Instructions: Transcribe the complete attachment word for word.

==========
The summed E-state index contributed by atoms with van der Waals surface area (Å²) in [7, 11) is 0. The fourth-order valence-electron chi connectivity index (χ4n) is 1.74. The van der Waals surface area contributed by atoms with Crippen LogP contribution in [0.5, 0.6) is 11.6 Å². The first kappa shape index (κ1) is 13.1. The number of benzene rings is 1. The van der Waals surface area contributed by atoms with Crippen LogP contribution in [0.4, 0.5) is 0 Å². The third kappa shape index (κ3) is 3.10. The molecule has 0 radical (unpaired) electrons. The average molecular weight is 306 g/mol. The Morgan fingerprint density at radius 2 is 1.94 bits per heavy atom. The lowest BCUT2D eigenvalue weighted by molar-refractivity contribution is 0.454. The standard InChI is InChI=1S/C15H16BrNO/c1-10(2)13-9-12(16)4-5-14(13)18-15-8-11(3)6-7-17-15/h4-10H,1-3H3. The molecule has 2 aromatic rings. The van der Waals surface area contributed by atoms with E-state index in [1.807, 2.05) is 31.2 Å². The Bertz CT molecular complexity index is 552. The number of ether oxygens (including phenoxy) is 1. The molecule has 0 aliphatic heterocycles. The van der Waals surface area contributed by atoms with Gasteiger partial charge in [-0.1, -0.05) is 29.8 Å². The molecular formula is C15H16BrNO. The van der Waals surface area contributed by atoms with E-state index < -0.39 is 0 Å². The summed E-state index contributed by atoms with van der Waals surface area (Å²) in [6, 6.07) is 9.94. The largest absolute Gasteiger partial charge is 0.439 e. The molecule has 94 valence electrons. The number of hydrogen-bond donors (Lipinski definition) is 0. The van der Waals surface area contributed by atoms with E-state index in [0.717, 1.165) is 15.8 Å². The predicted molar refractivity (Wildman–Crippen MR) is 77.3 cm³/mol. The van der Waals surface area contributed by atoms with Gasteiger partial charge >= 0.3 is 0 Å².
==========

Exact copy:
The summed E-state index contributed by atoms with van der Waals surface area (Å²) in [7, 11) is 0. The fourth-order valence-electron chi connectivity index (χ4n) is 1.74. The van der Waals surface area contributed by atoms with Crippen LogP contribution in [0.5, 0.6) is 11.6 Å². The first kappa shape index (κ1) is 13.1. The number of benzene rings is 1. The van der Waals surface area contributed by atoms with Crippen LogP contribution in [0.4, 0.5) is 0 Å². The third kappa shape index (κ3) is 3.10. The molecule has 0 radical (unpaired) electrons. The average molecular weight is 306 g/mol. The Morgan fingerprint density at radius 2 is 1.94 bits per heavy atom. The lowest BCUT2D eigenvalue weighted by molar-refractivity contribution is 0.454. The standard InChI is InChI=1S/C15H16BrNO/c1-10(2)13-9-12(16)4-5-14(13)18-15-8-11(3)6-7-17-15/h4-10H,1-3H3. The molecule has 2 aromatic rings. The van der Waals surface area contributed by atoms with E-state index in [1.807, 2.05) is 31.2 Å². The Bertz CT molecular complexity index is 552. The number of ether oxygens (including phenoxy) is 1. The molecule has 0 aliphatic heterocycles. The van der Waals surface area contributed by atoms with Gasteiger partial charge in [-0.1, -0.05) is 29.8 Å². The molecular formula is C15H16BrNO. The van der Waals surface area contributed by atoms with E-state index < -0.39 is 0 Å². The summed E-state index contributed by atoms with van der Waals surface area (Å²) in [6, 6.07) is 9.94. The largest absolute Gasteiger partial charge is 0.439 e. The molecule has 94 valence electrons. The number of hydrogen-bond donors (Lipinski definition) is 0. The van der Waals surface area contributed by atoms with E-state index in [0.717, 1.165) is 15.8 Å². The predicted molar refractivity (Wildman–Crippen MR) is 77.3 cm³/mol. The van der Waals surface area contributed by atoms with Gasteiger partial charge >= 0.3 is 0 Å².